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A Social Skills Ecosystem Perspective
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VET Africa 4.0 Collective VET Africa 4.0 Collective

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The transition to more just and sustainable development requires radical change across a wide range of areas and particularly within the nexus between learning and work.

This book takes an expansive view of vocational education and training that goes beyond the narrow focus of much of the current literature and policy debate. Drawing on case studies across rural and urban settings in Uganda and South Africa, the book offers a new way of seeing this issue through an exploration of the multiple ways in which people learn to have better livelihoods. Crucially, it explores learning that takes place informally online, within farmers’ groups, and in public and private educational institutions.

Offering new insights and ways of thinking about this field, the book draws out clear implications for theory, policy and practice in Africa and beyond.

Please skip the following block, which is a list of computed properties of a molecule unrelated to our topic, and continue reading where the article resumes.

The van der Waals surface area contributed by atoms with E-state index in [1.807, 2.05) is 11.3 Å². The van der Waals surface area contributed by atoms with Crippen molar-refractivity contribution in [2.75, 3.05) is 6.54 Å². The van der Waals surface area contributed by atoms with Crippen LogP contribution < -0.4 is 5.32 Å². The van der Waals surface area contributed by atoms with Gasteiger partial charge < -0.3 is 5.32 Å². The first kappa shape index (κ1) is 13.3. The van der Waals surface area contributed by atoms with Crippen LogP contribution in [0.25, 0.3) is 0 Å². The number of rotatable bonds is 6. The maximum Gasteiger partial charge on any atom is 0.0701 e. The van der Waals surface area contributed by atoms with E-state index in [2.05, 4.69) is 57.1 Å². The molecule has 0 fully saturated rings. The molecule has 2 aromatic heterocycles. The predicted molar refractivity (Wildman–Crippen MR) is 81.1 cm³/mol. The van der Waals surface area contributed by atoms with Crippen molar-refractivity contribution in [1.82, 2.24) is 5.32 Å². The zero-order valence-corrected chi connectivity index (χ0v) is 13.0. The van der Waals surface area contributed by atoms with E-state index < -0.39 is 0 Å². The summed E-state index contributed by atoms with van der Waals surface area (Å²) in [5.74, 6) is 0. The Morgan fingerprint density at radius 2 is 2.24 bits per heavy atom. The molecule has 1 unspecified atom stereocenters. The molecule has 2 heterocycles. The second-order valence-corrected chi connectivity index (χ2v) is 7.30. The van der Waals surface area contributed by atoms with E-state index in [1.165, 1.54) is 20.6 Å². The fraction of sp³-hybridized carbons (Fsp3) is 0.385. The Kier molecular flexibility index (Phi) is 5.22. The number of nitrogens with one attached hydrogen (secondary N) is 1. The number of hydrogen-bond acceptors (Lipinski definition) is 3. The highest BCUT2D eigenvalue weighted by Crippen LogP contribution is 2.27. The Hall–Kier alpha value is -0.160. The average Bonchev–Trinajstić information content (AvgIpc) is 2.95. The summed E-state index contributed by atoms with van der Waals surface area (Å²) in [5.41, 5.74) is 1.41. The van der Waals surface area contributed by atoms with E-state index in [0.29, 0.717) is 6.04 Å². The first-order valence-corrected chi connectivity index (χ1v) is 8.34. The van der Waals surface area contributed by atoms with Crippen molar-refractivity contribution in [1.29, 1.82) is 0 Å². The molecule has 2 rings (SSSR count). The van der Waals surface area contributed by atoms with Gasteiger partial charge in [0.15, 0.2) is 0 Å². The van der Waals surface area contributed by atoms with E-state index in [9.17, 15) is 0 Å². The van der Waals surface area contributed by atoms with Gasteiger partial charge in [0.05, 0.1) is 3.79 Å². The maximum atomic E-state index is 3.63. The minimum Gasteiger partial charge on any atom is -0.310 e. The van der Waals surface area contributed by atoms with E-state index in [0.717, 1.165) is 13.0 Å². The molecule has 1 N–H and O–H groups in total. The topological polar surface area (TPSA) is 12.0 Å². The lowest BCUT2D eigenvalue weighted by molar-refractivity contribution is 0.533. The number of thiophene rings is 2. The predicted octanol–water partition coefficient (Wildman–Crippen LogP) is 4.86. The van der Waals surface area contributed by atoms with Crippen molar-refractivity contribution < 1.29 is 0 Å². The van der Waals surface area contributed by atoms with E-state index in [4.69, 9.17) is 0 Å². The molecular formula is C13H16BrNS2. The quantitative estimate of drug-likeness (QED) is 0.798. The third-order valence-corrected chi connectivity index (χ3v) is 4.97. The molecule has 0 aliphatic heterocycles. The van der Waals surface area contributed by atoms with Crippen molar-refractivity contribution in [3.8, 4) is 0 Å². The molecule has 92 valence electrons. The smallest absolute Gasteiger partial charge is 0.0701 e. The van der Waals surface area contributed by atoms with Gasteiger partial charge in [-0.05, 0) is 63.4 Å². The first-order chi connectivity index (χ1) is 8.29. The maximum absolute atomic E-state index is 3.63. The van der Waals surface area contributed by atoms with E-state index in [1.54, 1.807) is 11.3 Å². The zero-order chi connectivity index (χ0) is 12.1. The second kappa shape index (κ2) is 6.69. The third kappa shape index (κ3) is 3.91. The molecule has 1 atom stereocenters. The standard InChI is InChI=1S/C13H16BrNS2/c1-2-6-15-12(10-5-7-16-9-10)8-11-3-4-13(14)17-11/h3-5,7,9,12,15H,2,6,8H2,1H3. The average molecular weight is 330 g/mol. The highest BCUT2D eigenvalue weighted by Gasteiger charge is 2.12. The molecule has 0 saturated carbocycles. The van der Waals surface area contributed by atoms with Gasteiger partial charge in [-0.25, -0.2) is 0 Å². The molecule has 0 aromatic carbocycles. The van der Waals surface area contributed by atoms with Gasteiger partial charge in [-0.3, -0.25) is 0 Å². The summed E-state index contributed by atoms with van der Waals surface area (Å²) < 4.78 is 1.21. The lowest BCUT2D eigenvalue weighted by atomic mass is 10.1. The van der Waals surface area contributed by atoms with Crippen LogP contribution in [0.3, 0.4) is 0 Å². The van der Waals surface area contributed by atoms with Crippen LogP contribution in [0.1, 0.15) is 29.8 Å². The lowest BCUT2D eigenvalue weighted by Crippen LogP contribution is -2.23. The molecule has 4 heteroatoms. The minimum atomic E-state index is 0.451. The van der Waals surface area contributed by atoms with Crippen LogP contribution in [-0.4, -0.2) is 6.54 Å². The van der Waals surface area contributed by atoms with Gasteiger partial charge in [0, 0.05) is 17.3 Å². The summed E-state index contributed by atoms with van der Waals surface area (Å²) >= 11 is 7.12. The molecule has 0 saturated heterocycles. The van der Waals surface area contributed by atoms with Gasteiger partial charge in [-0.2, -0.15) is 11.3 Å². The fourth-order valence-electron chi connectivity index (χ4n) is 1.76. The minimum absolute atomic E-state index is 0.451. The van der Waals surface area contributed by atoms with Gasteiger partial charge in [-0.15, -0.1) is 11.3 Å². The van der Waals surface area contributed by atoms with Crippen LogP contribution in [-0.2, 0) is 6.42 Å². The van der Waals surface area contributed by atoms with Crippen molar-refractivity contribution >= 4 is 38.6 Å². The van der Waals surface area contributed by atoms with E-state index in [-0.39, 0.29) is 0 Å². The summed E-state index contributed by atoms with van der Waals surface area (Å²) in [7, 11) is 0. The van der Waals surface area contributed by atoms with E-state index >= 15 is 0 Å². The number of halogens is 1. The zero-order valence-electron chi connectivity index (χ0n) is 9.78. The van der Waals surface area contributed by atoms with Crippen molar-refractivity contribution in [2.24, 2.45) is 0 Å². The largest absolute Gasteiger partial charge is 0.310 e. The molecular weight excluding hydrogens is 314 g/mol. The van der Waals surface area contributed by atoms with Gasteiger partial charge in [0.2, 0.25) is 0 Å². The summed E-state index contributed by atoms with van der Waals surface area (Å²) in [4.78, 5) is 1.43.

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Conceptualizing the energetic developing field of rural criminology is challenging and doing justice to a study field within a continental context is ambitious. Indeed, the Global North possesses more examples of scholarly work in some areas of criminology, but believing it is a European or North American discipline is a false impression. Neglecting the contributions and historical developments of criminology on the African continent impedes the advancement of criminological scholarship overall. Africa is host to two of the ten oldest universities globally

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Lessons for Future Development

Good infrastructure is essential for socio-economic growth and sustainable development. Safe and accessible water supplies, reliable energy, good transport networks and communications technology are all vital to a region’s development agenda.

This book presents a comprehensive exploration of the state of infrastructure in Africa and provides an integrated analysis of the challenges the sector faces, based on extensive fieldwork across the continent. Contributors with a wide range of expertise challenge current policy, practice and thinking on issues including the politics of infrastructure development, social inclusion, domestic resource mobilisation and infrastructure financing.